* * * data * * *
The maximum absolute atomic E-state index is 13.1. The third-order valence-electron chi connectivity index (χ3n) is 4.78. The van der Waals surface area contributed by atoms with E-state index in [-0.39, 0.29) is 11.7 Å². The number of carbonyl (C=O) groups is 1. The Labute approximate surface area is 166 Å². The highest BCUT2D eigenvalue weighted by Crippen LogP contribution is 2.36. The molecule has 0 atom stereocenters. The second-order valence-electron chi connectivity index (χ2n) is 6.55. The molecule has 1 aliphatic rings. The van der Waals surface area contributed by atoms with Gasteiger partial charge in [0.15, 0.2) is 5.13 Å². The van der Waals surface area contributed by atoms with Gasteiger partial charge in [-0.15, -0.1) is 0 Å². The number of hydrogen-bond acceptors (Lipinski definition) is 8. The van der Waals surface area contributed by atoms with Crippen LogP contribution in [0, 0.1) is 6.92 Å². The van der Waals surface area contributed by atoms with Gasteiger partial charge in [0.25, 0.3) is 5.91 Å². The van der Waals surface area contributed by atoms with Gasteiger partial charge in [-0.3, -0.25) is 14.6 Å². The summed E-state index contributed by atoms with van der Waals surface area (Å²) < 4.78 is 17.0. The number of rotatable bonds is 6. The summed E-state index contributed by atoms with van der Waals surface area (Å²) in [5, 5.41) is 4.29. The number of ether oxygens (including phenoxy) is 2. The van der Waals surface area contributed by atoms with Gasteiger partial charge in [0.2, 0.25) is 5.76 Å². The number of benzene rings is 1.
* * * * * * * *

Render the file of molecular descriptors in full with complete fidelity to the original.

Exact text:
The maximum absolute atomic E-state index is 13.1. The third-order valence-electron chi connectivity index (χ3n) is 4.78. The van der Waals surface area contributed by atoms with E-state index in [-0.39, 0.29) is 11.7 Å². The number of carbonyl (C=O) groups is 1. The Labute approximate surface area is 166 Å². The highest BCUT2D eigenvalue weighted by Crippen LogP contribution is 2.36. The molecule has 0 atom stereocenters. The second-order valence-electron chi connectivity index (χ2n) is 6.55. The molecule has 1 aliphatic rings. The van der Waals surface area contributed by atoms with Gasteiger partial charge in [0.15, 0.2) is 5.13 Å². The van der Waals surface area contributed by atoms with Gasteiger partial charge in [-0.15, -0.1) is 0 Å². The number of hydrogen-bond acceptors (Lipinski definition) is 8. The van der Waals surface area contributed by atoms with Crippen LogP contribution in [0, 0.1) is 6.92 Å². The van der Waals surface area contributed by atoms with Gasteiger partial charge in [0.25, 0.3) is 5.91 Å². The van der Waals surface area contributed by atoms with Gasteiger partial charge in [-0.3, -0.25) is 14.6 Å². The summed E-state index contributed by atoms with van der Waals surface area (Å²) < 4.78 is 17.0. The number of rotatable bonds is 6. The summed E-state index contributed by atoms with van der Waals surface area (Å²) in [5, 5.41) is 4.29. The number of ether oxygens (including phenoxy) is 2. The van der Waals surface area contributed by atoms with Gasteiger partial charge in [0.2, 0.25) is 5.76 Å². The number of benzene rings is 1.